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The Day BJJ Lost

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In which Masahiko Kimura proves that judo is the strongest kakutōgi by crushing Helio Gracie

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By Roberto Pedreira (Special to GTR)

October 30, 2018

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Everyone knows Helio Gracie fought Masahiko Kimura. Helio's first born son, Rorion, made it the centerpiece of his campaign to deify his dad (incurring Reyla Gracie's ire as a consequence: see here). Everyone also knows that Helio lost (more accurately, was annihilated), and also that he didn't believe that he "really" lost (see here), because he didn't give up (instead he let his brother throw in the towel for him).

That's ok. Rorion wasn't writing a history dissertation. It's what Brazilians call "marketing."

Tokyo will host the 2020 Olympics. It's the second time for Japan. The first was 1964 in which judo was introduced as an Olympic sport. Japan of course dominated. Since then other countries have had good success in judo. Japan wants to stay on top. Most Japanese people, contrary to stereotype, don't train judo and don't really care that much, but they like it when Japan wins. They also like to see good, classical judo no matter who does it, but especially when a Japanese judoka does. Anyway, the various martial arts groups in Japan are now working to arouse enthusiasm and support.

One manifestation of that is the comic book series devoted to Kimura's life and career published in the magazine Budo (•“Ή). Kimura of course was born to soon to participate in any Olympic events, but he did something that resonates even more with ordinary people here: He beat Helio Gracie. The July 2018 issue describes how the event came about. [Translation below is by Roberto Pedreira unless otherwise indicated].

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Helio Gracie@iƒGƒŠƒIEƒOƒŒƒCƒV[), the "man" in the Brazilian kakutōgi world who used jū-jutsu.

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Masahiko Kimura (–Ψ‘Ί­•F): "OK! I'll do it!"

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Translation (above, panels are read left to right, top down):

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1. But, the regional tour did not go well. The troupe's finances were precarious. [Comment: Kimura was a member of the International Judo Association (‘Ϋ\“x‹¦‰ο). It offered professional judo matches as paid spectator entertainment. It was not successful. The panel shows that all the seats are empty].

2. Kimura talking in dressing room with Yamaguchi Toshio (ŽRŒϋ—˜•v).

3. Kimura: "Really, my wife has a lung disease. I need money to buy drugs."

4. Kimura: "I'm going to Hawaii." Yamaguchi: "Hawaii? Well, ok. You can't make enough money with the International Judo Association, can you?" (cartoon image of propeller airplane taking off).

5. In Hawaii,  the judoka's fights were popular in the pro wrestling world. Kimura and Yamaguchi become pro wrestlers.

6. In the year Shōwa 26 (1951), the publisher of the São Paulo Nikkei Newspaper invited Kimura Masahiko, Yamaguchi Toshio, and Katō Yukio to go to Brazil. They went.

‚VDIn Brazil, they did pro wrestling shows and taught judo. They received a "challenge letter" (’§νσ) from a jiu-jitsu man (_p‰Ζ).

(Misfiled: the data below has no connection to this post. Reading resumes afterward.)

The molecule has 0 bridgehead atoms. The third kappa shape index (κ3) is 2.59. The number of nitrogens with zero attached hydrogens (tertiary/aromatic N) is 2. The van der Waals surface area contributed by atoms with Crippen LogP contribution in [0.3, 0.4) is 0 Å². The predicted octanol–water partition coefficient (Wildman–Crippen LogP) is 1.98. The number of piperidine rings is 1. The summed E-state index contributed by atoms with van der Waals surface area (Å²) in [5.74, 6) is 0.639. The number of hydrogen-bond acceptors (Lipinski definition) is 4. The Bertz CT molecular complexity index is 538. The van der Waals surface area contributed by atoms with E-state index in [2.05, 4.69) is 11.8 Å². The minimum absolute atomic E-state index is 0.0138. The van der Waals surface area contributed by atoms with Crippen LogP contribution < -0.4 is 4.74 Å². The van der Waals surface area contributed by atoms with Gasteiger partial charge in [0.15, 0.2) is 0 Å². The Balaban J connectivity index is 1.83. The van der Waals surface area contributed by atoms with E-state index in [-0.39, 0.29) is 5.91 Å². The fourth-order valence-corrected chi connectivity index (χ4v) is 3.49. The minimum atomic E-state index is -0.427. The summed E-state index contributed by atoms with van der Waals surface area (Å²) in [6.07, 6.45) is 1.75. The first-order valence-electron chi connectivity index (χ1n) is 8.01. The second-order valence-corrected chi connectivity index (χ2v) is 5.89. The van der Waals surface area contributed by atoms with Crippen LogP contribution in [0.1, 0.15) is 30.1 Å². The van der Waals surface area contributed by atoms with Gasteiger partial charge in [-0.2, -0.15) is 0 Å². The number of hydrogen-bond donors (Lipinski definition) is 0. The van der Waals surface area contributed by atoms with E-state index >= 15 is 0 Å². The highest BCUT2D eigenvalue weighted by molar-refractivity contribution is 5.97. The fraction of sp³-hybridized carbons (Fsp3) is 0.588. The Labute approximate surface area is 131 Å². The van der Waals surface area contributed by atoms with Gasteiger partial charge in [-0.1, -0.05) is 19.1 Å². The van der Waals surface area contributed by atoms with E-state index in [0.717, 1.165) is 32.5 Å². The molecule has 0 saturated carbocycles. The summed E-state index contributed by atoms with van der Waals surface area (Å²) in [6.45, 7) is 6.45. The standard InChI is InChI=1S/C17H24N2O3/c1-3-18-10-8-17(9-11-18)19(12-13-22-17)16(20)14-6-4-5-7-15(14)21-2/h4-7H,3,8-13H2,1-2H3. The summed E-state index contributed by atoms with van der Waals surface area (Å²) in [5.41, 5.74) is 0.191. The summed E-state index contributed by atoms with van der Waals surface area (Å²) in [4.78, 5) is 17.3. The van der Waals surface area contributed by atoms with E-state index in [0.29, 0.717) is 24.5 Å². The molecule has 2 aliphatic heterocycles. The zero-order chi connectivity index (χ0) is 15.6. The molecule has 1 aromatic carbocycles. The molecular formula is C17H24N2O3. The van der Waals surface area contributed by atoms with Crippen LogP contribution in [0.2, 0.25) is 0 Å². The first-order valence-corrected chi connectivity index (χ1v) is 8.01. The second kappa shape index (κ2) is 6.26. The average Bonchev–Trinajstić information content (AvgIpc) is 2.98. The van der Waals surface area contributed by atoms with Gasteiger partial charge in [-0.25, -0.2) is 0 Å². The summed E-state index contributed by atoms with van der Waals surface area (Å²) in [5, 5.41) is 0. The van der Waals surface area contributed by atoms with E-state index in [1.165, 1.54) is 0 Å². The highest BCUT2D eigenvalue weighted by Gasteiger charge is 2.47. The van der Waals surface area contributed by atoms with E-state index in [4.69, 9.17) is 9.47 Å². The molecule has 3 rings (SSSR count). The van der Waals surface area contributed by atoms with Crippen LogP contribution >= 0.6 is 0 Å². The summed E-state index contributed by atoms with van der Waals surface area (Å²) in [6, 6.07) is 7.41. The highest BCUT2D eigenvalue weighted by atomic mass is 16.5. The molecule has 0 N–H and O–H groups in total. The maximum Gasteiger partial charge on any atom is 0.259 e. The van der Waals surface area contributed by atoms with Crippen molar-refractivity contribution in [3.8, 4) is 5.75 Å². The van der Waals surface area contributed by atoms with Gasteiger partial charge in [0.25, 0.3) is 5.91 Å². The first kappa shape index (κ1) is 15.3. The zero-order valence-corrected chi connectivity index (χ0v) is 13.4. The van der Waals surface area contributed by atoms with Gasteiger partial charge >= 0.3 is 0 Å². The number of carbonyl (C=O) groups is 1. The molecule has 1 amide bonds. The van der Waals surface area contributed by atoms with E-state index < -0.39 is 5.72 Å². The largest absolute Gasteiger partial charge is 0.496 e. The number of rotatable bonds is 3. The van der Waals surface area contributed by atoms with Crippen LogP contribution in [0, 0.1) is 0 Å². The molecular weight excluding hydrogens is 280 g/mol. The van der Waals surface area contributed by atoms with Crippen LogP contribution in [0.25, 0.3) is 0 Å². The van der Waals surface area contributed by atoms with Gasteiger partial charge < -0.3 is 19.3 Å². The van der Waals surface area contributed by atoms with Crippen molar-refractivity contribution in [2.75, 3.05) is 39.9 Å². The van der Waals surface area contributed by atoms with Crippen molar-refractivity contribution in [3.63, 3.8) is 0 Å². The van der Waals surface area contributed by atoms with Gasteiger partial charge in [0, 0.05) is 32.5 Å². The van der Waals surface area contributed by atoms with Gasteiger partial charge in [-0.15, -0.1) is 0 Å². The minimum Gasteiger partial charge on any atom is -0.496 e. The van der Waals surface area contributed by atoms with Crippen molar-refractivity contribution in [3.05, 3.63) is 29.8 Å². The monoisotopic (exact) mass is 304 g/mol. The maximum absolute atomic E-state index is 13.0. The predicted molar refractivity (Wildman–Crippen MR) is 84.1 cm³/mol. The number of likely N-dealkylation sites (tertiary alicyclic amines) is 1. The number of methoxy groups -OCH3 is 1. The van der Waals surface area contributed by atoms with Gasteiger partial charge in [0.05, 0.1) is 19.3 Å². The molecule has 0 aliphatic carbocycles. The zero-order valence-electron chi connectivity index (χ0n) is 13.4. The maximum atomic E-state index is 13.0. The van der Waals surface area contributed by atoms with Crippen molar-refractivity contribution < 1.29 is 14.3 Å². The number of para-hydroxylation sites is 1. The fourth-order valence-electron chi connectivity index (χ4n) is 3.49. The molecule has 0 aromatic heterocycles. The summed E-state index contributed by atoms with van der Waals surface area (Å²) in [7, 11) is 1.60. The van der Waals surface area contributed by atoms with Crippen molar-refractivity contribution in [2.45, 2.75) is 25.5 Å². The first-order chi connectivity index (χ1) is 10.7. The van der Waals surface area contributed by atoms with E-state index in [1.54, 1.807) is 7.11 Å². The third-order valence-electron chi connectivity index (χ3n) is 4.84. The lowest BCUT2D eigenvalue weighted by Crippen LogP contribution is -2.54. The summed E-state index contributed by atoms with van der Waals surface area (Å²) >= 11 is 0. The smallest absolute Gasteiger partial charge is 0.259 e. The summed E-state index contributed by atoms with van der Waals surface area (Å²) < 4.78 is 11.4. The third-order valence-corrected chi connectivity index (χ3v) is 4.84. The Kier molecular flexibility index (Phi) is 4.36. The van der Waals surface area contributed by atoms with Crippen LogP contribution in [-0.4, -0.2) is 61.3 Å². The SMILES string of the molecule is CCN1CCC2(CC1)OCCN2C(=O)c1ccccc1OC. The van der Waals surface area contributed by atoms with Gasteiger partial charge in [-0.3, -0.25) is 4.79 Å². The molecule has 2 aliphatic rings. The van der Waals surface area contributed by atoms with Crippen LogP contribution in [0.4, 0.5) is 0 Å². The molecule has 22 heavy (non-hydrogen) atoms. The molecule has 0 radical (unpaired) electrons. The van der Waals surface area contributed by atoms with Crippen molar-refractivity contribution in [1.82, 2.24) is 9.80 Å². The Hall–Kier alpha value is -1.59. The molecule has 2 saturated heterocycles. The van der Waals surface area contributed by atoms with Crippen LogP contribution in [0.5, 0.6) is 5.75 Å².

8. He used "Brazilian" jiu-jitsu (ƒuƒ‰ƒWƒŠƒAƒ“_p)@and was the "man" in the kakutōgi world in Brazil (the name Helio Gracie is written below the cartoon image of Helio, who looks pretty formidable). 

Panels below:

1. First, Katō faced (Helio) and was defeated by choke.

2. Kimura (looking angry): "Ok then. I will do it."

3. The match was three 10-minute rounds with no ropes. Submission rules (Œˆ’…ƒ‹[ƒ‹ ) were in effect, meaning verbal submission, tap-out, or unconsciousness by choke.  

4. In the 2nd round, Kimura executed an ōsoto-gari with an ude-garami.

5. (The position that resulted is shown, with "gui" indicating powerful pulling).

6. The referee asks, "give up?"

7. Kimura: "It's about to break!"

8. The referee again asks, "give up"". Helio responds, "No".

9. The sound of bones breaking ("gugi") emanates from the entangled combatants. (One fan says "Oh!". Another says, "no").

10. Helio's second taps Kimura to indicate "submission" (Œˆ’…). 

11. By fighting Helio Gracie, Kimura Masahiko proved that judo is the strongest kakutōgi (_“Ή‚±‚»Ε‹­Ši“¬‹Z). (Referee holds Kimura's left hand up, Helio's second consoling him.) 

The story continues with other incidents in Kimura's life.

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[According to Rorion Gracie, Helio proved that jiu-jitsu reigned supreme by beating Katō, while Kimura's victory proved nothing because Kimura was not really a judo man, but rather a jiu-jitsu fighter. At least that's what Rorion said in Gracies in Action 1 and Gracies in Action 2].

Kimura wrote two memoirs and discussed his Brazilian experiences in both of them. For details about this fight and Kimura's other fights in Brazil in 1951 and 1959, see Choque Volume 2.

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(c) 2018, Roberto Pedreira. All rights reserved.

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GTR Publications

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October 9, 2018

Craze Vol. 1: The Life and Times of Jiu-Jitsu, 1854-1904

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Choque 1, 3rd Edition 

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Choque 3, 1961-1999

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Choque 2, 1950-1960 

  

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Jiu-Jitsu in the South Zone, 1997-2008 (2018 rev. ed)

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Digital Editions are also available

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